In the end, only two of the poems appeared. I regretted that, but the editors had final say. I had written the poems together, and to me, they only made sense together. But I did not challenge the final decision and I accepted the "writer's copies" which were my only compensation. My father evidenced the most pleasure at my being a published poet, since his father had also been. From the example of my grandfather, who died years before my birth, I began to wonder if I couldn't go to law school and write as a vocation, while supporting myself as an attorney. I set my sites on this goal.

The rest, as they say, is history.

And now, my son has grown into a writer as well as the musician that he could not help but also be. He sends his short stories to me for review, and his essays, and his papers. I comment; I encourage; I support. From my perch, overlooking the neighbor's roof and the distant trees, I walk the line between mother and editor. I read what he writes wherever I am when I receive it. This story seems unfinished to me, I told him, texting from Division 3 where I awaited my very tardy client on Wednesday. Ugh, came his reply. Then, a few seconds later, okay, what should I do?

And although I know he seeks direction for this one story, which I imagine must be tendered to his writing professor within mere hours from the time he sent it to me to read, I find myself giving him broader advice: Just keep writing.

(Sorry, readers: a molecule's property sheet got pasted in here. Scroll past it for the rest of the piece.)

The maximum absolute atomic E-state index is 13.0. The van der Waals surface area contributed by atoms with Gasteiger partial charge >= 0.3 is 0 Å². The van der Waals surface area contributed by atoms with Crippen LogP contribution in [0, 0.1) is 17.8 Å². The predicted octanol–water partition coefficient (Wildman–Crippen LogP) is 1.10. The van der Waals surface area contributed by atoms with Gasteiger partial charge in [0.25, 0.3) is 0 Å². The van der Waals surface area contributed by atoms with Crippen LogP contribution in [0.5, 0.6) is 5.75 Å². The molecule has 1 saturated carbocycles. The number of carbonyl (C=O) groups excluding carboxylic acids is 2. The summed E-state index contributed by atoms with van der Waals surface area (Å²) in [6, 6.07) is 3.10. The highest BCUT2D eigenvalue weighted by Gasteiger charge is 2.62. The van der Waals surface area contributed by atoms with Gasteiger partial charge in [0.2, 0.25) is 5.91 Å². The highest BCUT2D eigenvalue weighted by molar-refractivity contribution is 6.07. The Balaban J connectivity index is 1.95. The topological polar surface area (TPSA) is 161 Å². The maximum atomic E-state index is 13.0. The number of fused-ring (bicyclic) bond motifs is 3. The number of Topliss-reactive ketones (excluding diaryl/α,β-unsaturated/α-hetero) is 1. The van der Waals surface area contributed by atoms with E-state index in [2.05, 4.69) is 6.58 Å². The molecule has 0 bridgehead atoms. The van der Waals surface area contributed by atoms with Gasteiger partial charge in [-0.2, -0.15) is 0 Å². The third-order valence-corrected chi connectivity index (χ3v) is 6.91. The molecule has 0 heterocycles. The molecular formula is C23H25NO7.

From the tenor of his answering text, I know he must be laughing. I give him more specific advice about the story itself, and why it leaves me wondering. He's better at essays than he is at short stories, but he is young, and might well find himself excelling in any of these genres. I haven't read the play as of yet, though I have asked to do so. He'll send it, in his own time, and, hopefully, one day I will receive a doc file of his first novel.

I am, when all is said and done, both a virtual parent and a dishonest one. If I bared my soul, I would admit that I want him to pursue his gift of writing in part, at least, because I did not. But as the wind whistles outside my window and the sounds of NPR drift around me, I protest to my silent, spiritual self that I do not strive to live vicariously through my son. Rather, I yearn to spare him from the isolation of regret that I feel for a road not taken.